Art Lessons for Kids - Make a Masterpiece Picasso Mask

How to make your own Picasso mask!

Pablo Picasso, (1881-1973), was one of the most important 20th century artists. He painted, was a sculptor and a draughtsman. It was said that if there was a type of art to be made, he made it. He was also one of the most prolific artists that has ever lived, with an estimated 25,000 pieces of artwork created in his lifetime. He was a phenomenal painter of realism, yet is most widely known for his cubist paintings.

During the years, 1909 -1912, Picasso was heavily influenced by African artifacts. During this time period, he often painted masks on figures in his work. This is what has inspired the Picasso Mask!

There are two types of masks that can be made. One is for older children, and one for young children which is always successful to make. Both are a tremendous amount of fun! I recommend using Google to look up images of "Masks" or "Tribal Masks" or "African Masks", and share a bunch of these images with the kids before you begin. This will inspire them to create wild patterns and use interesting colors.

Materials you'll need for your Picasso Masterpiece:

For Younger Children:

  • Colored construction paper
  • A Pencil
  • Hole punch
  • String
  • Your choice of: Oil Pastels, Tempera Paint (if you use this, you'll need paintbrushes), or Markers
  • Scissors (with teacher supervision or help)

For Older Children:

  • Thin Cardboard
  • Masking tape or Paper tape
  • Colored Tissue Paper
  • White Glue
  • Tempera Paint
  • Paint Brushes
  • Water Cups
  • Scissors or an X-acto knife (with teacher supervision)

How to assemble your Picasso Mask Masterpiece:
For Younger Children:

  1. Draw out the shape of your mask onto colored construction paper, it should be larger than your head
  2. With adult supervision or help, cut out the eyes and the mouth
  3. Draw or paint your mask with loads of patterns and colors
  4. Use a hole punch to punch a hole on each side of the mask, close to the ears, but not too close to the edge of the paper.
  5. Carefully tie string on each side, then fit to the artists head, and tie the string behind the head. (See the last picture below for a sample! )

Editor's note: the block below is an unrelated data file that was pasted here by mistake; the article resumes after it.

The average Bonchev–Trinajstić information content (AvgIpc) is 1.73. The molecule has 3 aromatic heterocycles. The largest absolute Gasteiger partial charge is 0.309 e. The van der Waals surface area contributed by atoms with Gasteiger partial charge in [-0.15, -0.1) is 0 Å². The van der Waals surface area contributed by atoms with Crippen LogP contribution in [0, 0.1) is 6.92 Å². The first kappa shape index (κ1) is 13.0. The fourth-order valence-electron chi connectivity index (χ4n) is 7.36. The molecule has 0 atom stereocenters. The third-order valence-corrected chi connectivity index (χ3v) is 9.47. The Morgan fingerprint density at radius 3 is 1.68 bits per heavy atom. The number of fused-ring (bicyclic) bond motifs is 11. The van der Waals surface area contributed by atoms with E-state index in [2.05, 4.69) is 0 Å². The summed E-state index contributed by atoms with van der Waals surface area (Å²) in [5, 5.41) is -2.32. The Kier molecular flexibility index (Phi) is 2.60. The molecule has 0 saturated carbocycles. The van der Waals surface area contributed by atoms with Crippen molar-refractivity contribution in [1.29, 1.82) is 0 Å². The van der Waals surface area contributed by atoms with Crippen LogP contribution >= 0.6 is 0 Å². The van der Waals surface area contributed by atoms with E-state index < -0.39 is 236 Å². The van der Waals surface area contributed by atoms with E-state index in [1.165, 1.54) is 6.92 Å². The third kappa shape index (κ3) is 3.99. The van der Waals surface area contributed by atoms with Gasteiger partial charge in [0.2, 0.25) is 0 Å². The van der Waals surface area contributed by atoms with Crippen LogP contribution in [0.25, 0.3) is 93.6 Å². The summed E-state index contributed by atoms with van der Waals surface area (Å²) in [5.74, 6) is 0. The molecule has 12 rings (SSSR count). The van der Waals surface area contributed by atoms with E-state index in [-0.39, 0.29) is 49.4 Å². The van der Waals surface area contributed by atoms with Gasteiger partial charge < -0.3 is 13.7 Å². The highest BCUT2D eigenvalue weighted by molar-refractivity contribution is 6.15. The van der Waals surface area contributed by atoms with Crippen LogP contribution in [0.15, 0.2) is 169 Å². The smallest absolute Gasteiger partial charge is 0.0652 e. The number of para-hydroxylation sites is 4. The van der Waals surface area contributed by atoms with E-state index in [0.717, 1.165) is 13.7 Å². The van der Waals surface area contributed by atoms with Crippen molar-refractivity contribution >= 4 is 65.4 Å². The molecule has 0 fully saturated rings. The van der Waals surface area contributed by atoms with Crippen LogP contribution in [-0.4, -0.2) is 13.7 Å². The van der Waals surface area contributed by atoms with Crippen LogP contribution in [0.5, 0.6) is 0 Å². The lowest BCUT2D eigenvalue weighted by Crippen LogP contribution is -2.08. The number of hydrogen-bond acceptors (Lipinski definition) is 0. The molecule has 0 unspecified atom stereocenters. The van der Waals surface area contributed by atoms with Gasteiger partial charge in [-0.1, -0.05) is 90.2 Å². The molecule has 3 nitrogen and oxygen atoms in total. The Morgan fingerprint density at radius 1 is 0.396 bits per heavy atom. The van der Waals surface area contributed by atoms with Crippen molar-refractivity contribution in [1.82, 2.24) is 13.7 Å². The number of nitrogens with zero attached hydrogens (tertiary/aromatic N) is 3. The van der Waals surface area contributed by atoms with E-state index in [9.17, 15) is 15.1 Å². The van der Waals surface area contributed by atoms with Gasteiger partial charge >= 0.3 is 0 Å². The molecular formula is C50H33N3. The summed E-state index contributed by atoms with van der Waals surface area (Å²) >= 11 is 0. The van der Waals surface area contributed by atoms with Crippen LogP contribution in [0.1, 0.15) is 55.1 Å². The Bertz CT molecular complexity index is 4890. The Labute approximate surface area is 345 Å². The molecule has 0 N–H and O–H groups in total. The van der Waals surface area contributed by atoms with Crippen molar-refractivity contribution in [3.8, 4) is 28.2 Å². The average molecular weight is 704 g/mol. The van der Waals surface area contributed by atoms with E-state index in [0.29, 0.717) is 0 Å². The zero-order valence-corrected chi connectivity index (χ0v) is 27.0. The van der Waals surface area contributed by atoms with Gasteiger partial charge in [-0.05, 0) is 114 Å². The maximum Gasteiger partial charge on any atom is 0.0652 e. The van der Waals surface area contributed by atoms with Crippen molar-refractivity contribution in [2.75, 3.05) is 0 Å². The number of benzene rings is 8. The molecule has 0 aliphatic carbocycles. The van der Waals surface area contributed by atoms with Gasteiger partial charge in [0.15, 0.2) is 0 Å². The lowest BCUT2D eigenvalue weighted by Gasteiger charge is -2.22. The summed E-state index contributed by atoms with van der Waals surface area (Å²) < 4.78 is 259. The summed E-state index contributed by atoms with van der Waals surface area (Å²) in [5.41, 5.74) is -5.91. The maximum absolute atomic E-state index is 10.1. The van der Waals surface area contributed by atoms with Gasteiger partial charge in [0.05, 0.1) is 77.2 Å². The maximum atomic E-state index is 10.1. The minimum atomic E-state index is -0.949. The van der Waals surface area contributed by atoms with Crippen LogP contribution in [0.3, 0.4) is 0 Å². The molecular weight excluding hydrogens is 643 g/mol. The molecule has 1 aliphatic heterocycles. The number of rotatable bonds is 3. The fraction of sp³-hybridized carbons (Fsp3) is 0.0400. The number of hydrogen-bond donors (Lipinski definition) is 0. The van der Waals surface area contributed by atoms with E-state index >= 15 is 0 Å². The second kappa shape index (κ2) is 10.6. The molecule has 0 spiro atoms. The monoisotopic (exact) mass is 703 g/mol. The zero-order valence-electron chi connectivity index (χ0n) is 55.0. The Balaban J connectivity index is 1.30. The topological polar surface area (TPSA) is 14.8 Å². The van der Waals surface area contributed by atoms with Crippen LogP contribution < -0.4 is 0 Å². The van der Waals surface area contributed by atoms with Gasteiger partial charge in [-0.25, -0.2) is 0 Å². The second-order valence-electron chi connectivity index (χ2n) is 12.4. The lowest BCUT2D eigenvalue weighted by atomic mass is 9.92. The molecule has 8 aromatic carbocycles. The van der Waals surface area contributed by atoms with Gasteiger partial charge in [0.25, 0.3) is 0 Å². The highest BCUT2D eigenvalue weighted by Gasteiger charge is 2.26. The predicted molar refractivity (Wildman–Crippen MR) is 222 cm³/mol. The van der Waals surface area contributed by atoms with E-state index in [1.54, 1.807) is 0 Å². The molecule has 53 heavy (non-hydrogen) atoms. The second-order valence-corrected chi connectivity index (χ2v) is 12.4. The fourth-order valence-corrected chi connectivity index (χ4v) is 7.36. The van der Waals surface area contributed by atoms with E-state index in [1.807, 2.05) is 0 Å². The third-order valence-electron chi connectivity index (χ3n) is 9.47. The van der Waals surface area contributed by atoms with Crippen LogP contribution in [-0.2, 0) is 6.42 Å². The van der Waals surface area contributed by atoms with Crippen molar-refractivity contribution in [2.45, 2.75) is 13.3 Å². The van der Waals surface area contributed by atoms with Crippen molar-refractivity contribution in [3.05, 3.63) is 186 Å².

For Older Kids:

  1. Draw the shape of the mask, keeping in mind that it needs to be a bit larger as it will be slightly folded to look three dimensional. (See example below )
  2. Cut out the mask shape
  3. With help or supervision from an adult, cut out eyes and a mouth (if necessary)
  4. Cut a triangular piece of cardboard for the nose (either long or short, wide or thin), this too needs to be drawn larger as it too will be folded for a three dimensional look.
  5. Gently bend (NOT folding) the mask, look at the top of it and determine the size of cardboard that will need to be cut to help keep the mask rounded, (Look at the example below of the top of the mask).
  6. Draw and cut out the top mask shape.
  7. Design, draw and paint your mask, let it dry
  8. Using white glue, add on any colored tissue paper you would like to use to build up eyes, patterns or lips. This may take a while to build it up, but looks amazing!
  9. Set aside to dry.
  10. On the shape that has been cut out for the top of the mask to help keep it curved, use masking tape or paper tape to line the edge and while the mask is bending, carefully tape this piece into place. Then use tape again on the top edge outside to reinforce it. (This will be covered).
  11. Use tape on the inside of the nose piece and tape it down onto the mask as it is bending.
  12. Reinforce the tape on the edges of the nose.
  13. Using paint and tissue paper, cover the nose and the top of the mask so it blends in.

Tip:To build up surfaces quickly under the tissue paper, you can use string or twine and glue it down, then glue tissue paper on top. This is especially helpful if you want to build up large shapes.


Clean Up:Use a rag with warm water and mild detergent to clean up any glue or paint. Wash out brushes immediately and make sure scissors are free from glue so they last many more projects to come.


And, remember: Art is a practice. The more you make, the better it gets!

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